Opening with "A Second Home", in which Mantel describes the death of her stepfather, Giving Up the Ghost is a wry, shocking, and beautifully written memoir of childhood, ghosts (real and metaphorical), illness, and family. Finally, at the memoir's conclusion, Mantel explains how a series of medical misunderstandings and neglect left her childless, and how the ghosts of the unborn have come to haunt her life as a writer.
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Her Grief Observed
The anecdotes from the life of Hilary Mantel that are then reflected upon by the author and placed into the context of her whole life. It is a complex book, but there is a simplicity about it that is very graceful.
Clearly, by my plagiarism of his title, C S Lewis' book, ' a Grief Observed'. Although Lewis is writing about the death of his wife, and his responses to it; and Mantel is writing about her never-born child, to me they are very synchronistic in their integrity and openness.
I did not think either wrote of raw pain, but rather of observed pain. They were able to experience and then describe an internal feeling.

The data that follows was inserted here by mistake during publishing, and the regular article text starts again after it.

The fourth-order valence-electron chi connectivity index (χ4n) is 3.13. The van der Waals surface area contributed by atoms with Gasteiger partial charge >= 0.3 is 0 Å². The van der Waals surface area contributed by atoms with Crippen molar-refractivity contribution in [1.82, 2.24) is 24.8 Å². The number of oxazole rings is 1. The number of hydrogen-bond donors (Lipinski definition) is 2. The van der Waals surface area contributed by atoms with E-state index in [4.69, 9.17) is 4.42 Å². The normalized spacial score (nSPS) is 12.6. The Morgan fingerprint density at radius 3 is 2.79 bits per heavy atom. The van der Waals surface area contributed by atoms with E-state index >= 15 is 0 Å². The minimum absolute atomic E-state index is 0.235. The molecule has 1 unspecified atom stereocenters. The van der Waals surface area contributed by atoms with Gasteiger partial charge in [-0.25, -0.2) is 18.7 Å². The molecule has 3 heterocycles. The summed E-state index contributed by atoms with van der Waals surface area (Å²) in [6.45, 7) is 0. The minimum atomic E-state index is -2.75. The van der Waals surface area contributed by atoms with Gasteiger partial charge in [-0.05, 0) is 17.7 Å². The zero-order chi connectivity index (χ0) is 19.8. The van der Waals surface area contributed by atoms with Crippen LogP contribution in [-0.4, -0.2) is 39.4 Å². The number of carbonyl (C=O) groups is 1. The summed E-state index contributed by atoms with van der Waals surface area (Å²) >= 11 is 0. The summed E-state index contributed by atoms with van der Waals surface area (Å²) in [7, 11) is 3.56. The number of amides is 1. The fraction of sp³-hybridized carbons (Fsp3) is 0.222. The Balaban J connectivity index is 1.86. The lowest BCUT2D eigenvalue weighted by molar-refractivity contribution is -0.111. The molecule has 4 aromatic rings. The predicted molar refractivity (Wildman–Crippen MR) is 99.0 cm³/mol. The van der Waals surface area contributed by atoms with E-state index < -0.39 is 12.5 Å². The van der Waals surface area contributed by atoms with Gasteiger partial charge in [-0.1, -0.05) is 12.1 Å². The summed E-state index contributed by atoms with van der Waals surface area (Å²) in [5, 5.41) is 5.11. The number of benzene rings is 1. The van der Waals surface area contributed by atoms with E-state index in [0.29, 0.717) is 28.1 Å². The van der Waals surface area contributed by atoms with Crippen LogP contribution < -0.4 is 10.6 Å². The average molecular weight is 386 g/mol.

No, I have watched innumerable 'Midsomer Murders' though.
In this book, I found her voice sympathetic and expressive. It told the story without being in any way obtrusive to it.
I do not think this could be made into a film. It is too intimate and inward looking. The actual story of the author's life is not remarkable and would not really make for good watching.
What is remarkable is how Hilary Mantel focusses on her emotional responses to the events of her life - and that is something that can only be presented in words, not pictures.
The book is complex and rewarding. It is short and beautifully crafted.
I think it speaks to all of us, as each one of us has had a deep loss at sometime in our lives.
It is important to say that such a complex book will not satisfy in a single listening/reading. There is too much in it to take in. However given its brevity it is easy to listen to a 2nd and even a 3rd time with as much interest in it as was there the 1st time.
slow start, wonderful middle and end.
- Robyn "Avid reader of history, biography, and true crime."